**US Bureau of Labor Statistics, www.bls. gov
***Check out the PenTest+ Certification Guide.pdf resource in the first section
- Anyone interested in ethical hacking, pen testing, vulnerability testing, and network security
- Anyone looking to prepare for the CompTIA PenTest+ (PT0-001) exam
- Security Analysts, Network Security Ops, Application Security Vulnerability Analysts
Pen tests are large projects and must be planned for accordingly, or else it’s easy for them to get out of scope and become more work than you initially thought. Understand the importance of planning and scoping an engagement using strategy, project management skills, and pen testing resources.
Pen tests are risky at best and can violate security rules or even legislation at worst. Learn how to establish rules of engagement with your client including understanding who they are, what the target limits are, what the test scope is, and who to communicate with should something go awry during one of your attacks.
There are important factors to consider before you even begin your first attack. Planning out and discussing the resources, requirements, and budget with the client is key to a successful engagement. You need to consider who will provide the resources, like the hardware and software, since each of these costs money. Establish the budget from the beginning and assign a value to every part of the test, including the cost of your time.
A pen test is more than just a simple test; it’s a large-scale engagement. Before you begin, you need to explain to your client what the impact of the tests might be. If they have any constraints, such as not attacking a production server, they should make you aware of them since the result could be catastrophic for the business if it went down during one of your attacks.
It’s important to know what resources you can use to be able to successfully attack your targets. This is where software development tools come in handy, since they can shed light on the inner workings of an application, giving you the opportunity to exploit a possible vulnerability. Learn about WSDLs, WADLs, SOAP project files, SDK, swagger, and XSD documentation, sample application requests, and the importance of network architectural diagrams.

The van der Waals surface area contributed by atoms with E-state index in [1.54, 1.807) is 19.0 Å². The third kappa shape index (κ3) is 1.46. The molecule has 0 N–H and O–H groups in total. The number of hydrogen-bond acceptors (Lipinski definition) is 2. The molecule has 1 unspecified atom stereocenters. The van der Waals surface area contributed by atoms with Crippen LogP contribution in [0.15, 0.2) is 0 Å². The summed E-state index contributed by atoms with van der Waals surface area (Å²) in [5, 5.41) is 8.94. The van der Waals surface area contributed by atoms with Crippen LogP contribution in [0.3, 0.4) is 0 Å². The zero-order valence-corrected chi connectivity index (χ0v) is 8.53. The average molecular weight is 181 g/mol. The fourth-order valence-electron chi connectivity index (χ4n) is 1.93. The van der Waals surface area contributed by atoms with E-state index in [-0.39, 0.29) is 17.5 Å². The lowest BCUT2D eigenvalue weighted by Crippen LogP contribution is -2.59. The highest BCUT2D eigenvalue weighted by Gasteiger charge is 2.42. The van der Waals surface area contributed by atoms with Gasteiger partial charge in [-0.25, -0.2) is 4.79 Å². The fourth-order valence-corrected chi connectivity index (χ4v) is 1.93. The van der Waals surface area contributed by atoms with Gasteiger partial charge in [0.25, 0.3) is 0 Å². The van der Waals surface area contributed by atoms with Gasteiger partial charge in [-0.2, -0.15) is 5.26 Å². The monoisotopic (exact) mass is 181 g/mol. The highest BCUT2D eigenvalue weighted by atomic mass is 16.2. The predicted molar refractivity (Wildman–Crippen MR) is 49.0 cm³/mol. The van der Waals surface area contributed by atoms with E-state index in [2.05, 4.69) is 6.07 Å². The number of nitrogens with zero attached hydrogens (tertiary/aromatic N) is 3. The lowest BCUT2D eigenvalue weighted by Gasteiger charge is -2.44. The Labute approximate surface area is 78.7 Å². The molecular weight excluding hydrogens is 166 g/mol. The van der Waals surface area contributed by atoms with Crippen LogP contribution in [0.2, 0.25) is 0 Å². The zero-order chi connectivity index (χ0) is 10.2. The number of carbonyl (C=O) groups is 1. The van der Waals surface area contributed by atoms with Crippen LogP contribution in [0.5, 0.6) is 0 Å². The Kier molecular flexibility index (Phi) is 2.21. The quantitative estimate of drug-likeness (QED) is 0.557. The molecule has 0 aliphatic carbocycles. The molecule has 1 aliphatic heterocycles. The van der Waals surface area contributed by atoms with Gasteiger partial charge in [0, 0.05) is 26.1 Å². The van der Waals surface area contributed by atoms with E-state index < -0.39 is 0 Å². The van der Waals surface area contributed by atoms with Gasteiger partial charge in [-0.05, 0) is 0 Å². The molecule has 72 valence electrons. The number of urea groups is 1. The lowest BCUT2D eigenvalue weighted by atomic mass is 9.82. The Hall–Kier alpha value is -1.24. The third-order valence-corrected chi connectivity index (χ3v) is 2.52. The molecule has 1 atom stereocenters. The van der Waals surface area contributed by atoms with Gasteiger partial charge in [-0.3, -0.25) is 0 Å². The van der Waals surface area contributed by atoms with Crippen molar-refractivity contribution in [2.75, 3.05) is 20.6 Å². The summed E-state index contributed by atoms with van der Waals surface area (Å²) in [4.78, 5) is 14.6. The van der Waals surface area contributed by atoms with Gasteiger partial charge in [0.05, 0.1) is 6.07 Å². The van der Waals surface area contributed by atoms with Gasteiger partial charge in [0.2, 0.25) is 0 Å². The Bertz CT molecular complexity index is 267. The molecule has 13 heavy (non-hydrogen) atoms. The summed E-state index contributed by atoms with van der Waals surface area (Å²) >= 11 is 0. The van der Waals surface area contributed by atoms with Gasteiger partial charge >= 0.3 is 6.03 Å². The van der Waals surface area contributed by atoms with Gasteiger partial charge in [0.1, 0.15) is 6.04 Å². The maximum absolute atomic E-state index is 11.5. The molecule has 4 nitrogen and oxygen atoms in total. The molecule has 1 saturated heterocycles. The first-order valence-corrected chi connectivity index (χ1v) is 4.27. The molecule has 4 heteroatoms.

Many activities in a pen test are technically against the rules and policies, or even illegal. You need to make sure you’re covered legally so you don’t get in trouble for doing something during an attack that your client isn’t aware of. This video covers the basics of SOWs, MSAs, and NDAs, the differences between environments, nations, cultures, and corporations, and getting written permission to perform the tests so you don’t get in to trouble later.
Once you’ve discussed high-level planning with your client and finished the legal documentation, you’ll need to drill down to the specifics of what you’re going to do. Your client can help you decide the type of assessment you’ll be doing (goals-based, objectives-based, compliance-based, etc.) and any special scoping considerations, such as 3rd-party vendors who might be involved. The next step after that will be to select the targets to attack based on what the client wants tested.
This video walks you through how to create a lab environment where you can practice your pen testing skills. Learn how to set up the virtual machine manager Oracle VirtualBox and install virtual machines within it including the toolkit of all toolkits, Kali Linux, and two intentionally vulnerable VMs where you can practice attacking a system, called Damn Vulnerable Web App (DVWA) and Metasploitable.
A black-box pen tester is someone who knows nothing going into the engagement, and a white-box pen tester is more like a company insider who has a certain amount of knowledge before they begin. Whichever way you plan to play the role, these are some of the considerations you’ll need to figure out before you begin your pen testing. Are you whitelisted or blacklisted? Do you know the layers of security controls your client has? How invasive will the test be? Learn the nuances of how to strategize your engagement and prepare the client for the possible risks involved.
As you continue to plan out your pen test, you’ll need to lock in the schedule and make sure you won’t run into scope creep. You’ll also want to hone in on what type of attacker you are and what your motivations are for attacking. Are you an advanced persistent threat with lots of resources? Or perhaps a script kiddie, hacktivist, or an insider threat? With all this information, you can build your threat model, a valuable map for what assets you’re going to use and what specific targets you will be attacking that will help guide you through the next steps in your pen test.